Scientists Build DNA From Scratch To Alter Life’s Blueprint

Fact checked
Scientists build DNA from scratch

Scientists at New York University have taken the radical step of rebuilding DNA from scratch in order to completely alter the building blocks of life.

Jef Boeke, a researcher at the University, directs an international team of 11 labs spanning four continents working to rewrite the yeast genome. reports: Their work is part of a bold and controversial pursuit aimed at creating custom-made DNA codes to be inserted into living cells to change how they function, or even provide a treatment for diseases. It could also someday help give scientists the profound and unsettling ability to create entirely new organisms.

The genome is the entire genetic code of a living thing. Learning how to make one from scratch, Boeke said, means “you really can construct something that’s completely new.”

The research may reveal basic, hidden rules that govern the structure and functioning of genomes. But it also opens the door to life with new and useful characteristics, like microbes or mammal cells that are better than current ones at pumping out medications in pharmaceutical factories, or new vaccines. The right modifications might make yeast efficiently produce new biofuels, Boeke says.

Some scientists look further into the future and see things like trees that purify water supplies and plants that detect explosives at airports and shopping malls.

Also on the horizon is redesigning human DNA. That’s not to make genetically altered people, scientists stress. Instead, the synthetic DNA would be put into cells, to make them better at pumping out pharmaceutical proteins, for example, or perhaps to engineer stem cells as a safer source of lab-grown tissue and organs for transplanting into patients.

Some have found the idea of remaking human DNA disconcerting, and scientists plan to get guidance from ethicists and the public before they try it.

Still, redesigning DNA is alarming to some. Laurie Zoloth of Northwestern University, a bioethicist who’s been following the effort, is concerned about making organisms with “properties we cannot fully know.” And the work would disturb people who believe creating life from scratch would give humans unwarranted power, she said.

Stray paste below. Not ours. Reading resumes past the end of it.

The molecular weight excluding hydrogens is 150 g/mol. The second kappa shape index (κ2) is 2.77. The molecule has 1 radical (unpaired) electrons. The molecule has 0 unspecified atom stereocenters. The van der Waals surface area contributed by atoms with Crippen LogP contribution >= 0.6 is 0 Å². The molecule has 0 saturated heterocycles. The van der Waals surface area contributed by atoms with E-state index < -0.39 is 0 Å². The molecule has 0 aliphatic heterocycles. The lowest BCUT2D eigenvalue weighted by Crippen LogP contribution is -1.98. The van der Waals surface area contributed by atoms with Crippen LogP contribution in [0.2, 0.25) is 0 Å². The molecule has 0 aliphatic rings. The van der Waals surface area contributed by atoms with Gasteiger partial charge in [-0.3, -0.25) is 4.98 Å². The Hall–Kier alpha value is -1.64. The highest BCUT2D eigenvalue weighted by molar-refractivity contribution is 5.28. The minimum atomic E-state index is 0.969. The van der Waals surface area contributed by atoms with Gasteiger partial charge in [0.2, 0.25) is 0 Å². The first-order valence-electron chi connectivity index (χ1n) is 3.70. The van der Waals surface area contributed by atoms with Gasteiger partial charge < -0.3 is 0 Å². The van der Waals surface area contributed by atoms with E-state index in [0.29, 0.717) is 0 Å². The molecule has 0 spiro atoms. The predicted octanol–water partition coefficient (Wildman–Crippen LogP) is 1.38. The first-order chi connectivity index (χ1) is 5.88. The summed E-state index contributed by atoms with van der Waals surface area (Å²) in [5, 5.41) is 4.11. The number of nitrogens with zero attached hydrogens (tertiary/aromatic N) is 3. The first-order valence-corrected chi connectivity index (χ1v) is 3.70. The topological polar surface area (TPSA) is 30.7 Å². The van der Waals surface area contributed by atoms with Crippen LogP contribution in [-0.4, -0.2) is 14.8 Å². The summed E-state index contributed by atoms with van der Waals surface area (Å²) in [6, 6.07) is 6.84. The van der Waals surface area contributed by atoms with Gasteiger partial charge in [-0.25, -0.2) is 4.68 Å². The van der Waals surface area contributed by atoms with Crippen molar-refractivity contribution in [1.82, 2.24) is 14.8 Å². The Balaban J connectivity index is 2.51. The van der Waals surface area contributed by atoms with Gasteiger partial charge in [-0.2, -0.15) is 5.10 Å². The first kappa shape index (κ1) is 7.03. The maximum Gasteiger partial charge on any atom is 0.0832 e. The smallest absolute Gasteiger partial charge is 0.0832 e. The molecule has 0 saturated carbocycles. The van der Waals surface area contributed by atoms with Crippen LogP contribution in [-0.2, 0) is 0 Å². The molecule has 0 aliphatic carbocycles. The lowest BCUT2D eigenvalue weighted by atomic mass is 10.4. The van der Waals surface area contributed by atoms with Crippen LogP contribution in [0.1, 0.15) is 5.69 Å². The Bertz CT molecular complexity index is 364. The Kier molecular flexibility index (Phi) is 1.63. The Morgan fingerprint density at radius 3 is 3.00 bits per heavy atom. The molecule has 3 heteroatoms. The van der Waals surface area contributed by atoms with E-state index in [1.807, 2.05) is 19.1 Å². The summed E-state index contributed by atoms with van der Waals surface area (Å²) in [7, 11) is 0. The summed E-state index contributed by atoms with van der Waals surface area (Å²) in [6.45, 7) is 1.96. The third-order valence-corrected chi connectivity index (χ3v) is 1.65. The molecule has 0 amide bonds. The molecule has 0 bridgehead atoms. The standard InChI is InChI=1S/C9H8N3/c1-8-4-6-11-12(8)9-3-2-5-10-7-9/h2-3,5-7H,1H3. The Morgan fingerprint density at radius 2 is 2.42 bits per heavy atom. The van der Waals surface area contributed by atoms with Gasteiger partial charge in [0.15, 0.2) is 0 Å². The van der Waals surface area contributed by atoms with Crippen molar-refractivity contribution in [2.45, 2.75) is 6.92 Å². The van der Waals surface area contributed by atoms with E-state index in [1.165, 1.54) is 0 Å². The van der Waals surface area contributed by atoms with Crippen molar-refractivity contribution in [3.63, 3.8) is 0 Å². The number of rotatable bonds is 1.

“It is not only a science project,” Zoloth said in an email. “It is an ethical and moral and theological proposal of significant proportions.”

Rewritten DNA has already been put to work in viruses and bacteria. Australian scientists recently announced that they’d built the genome of the Zika virus in a lab, for example, to better understand it and get clues for new treatments.

At Harvard University, Jeffrey Way and Pamela Silver are working toward developing a harmless strain of salmonella to use as a vaccine against food poisoning from salmonella and E. coli, as well as the diarrhea-causing disease called shigella.

A key goal is to prevent the strain from turning harmful as a result of picking up DNA from other bacteria. That requires changing its genome in 30,000 places.

“The only practical way to do that,” Way says, “is to synthesize it from scratch.”

The cutting edge for redesigning a genome, though, is yeast. Its genome is bigger and more complex than the viral and bacterial codes altered so far. But it’s well-understood and yeast will readily swap man-made DNA for its own.

Still, rewriting the yeast genome is a huge job.

It’s like a chain with 12 million chemical links, known by the letters, A, C, G and T. That’s less than one-hundredth the size of the human genome, which has 3.2 billion links. But it’s still such a big job that Boeke’s lab and scientists in the United States, Australia, China, Singapore, and the United Kingdom are splitting up the work. By the time the new yeast genome is completed, researchers will have added, deleted or altered about a million DNA letters.